Estes Park Trail Gazette – Percussionist finds groove in Estes Park

By Marion Stallworth

Percussionist Juan Torres had a dream to explore the world. That dream led him to a career in music education and eventually to Estes Park.

Torres was born and raised in Ecuador. He grew up studying orchestra percussion and desired to pursue a music education abroad. A teacher in Ecuador urged to him to apply to VanderCook College of Music in Chicago, a small private college that specialized in training music educators. Torres was accepted into the school and later earned his bachelor’s degree in music education.

“I never thought of teaching as a profession,” Torres said. “It’s always been a part of everything that I do. Growing up in orchestra, everyone was always helping one another. Even in other classes, I would often help my classmates if they didn’t understand something.”

Torres met his wife Meghan Tokunaga while they were both students at VanderCook. The pair taught in the Chicago Public School system before deciding to move to Tokunaga’s home state of Colorado.

In August 2014, Tokunaga accepted a dream job as a music instructor at Eagle Rock School. The couple relocated to Estes Park and Torres began assisting with the Estes Park High School summer band camp. Eventually the school had an opening for a percussion instructor and Torres transitioned into the role under band director Sheridan Monroe.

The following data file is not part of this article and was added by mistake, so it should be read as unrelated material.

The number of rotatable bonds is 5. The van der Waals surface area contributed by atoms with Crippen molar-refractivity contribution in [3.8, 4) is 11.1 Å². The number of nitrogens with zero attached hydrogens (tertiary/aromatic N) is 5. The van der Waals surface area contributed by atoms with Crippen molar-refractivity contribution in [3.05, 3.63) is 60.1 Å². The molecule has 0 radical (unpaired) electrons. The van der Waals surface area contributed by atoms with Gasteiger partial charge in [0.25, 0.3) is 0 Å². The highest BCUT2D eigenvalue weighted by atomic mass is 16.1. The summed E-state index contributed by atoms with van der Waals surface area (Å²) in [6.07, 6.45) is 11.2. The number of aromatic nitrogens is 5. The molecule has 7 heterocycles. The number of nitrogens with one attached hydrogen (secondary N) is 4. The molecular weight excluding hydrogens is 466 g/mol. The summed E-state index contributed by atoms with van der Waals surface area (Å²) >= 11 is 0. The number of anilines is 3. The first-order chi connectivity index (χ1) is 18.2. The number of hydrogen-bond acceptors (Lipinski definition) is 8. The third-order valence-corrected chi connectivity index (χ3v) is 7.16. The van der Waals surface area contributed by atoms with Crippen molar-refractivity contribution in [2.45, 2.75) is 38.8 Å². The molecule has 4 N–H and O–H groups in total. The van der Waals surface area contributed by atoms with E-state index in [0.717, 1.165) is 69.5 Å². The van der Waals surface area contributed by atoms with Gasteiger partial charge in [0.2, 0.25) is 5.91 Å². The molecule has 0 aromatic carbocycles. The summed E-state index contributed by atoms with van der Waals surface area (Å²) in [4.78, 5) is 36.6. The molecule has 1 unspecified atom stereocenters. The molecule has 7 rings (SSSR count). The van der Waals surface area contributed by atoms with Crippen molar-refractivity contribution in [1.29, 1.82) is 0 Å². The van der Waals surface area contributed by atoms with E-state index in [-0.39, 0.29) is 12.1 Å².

Torres credits Monroe with his success teaching within the band. He enjoys working in a support role with the percussion students and is inspired by the way his students develop from his teaching and advice.

“It’s extremely motivating,” Torres said. “I didn’t always have that experience back in Chicago.”

In addition to teaching percussion, Torres performs locally with the Estes Park Village Band Jazz Big Band.

“When I was in Ecuador I mainly studied orchestra percussion. It was because of VanderCook that I started to explore world percussion and drum set. Now, that’s what I love,” Torres said.

Torres, Tokunaga and their Australian Shepherd Luna live at Eagle Rock School where they serve as house parents.

“She (Luna) loves living at Eagle Rock,” Torres said. “She has space to run and at least 60 more people around to pet her. It was a great change for her, going from an apartment in Chicago to living in the mountains.”

Torres typically fills his weeks planning, practicing, writing music and teaching music lessons. But like many Estes Park residents, he finds it important to take advantage of the proximity to nature and outdoor activities available here. Torres and Tokunaga enjoy spending time hiking, meditating and visiting the Rocky Mountain National Park.

He recalls moving to Estes Park and immediately noticing that everyone they met was friendly and positive.

“Working with Sheridan is amazing. Eagle Rock is amazing. We are extremely happy to be here and we feel very welcomed by the community,” Torres said.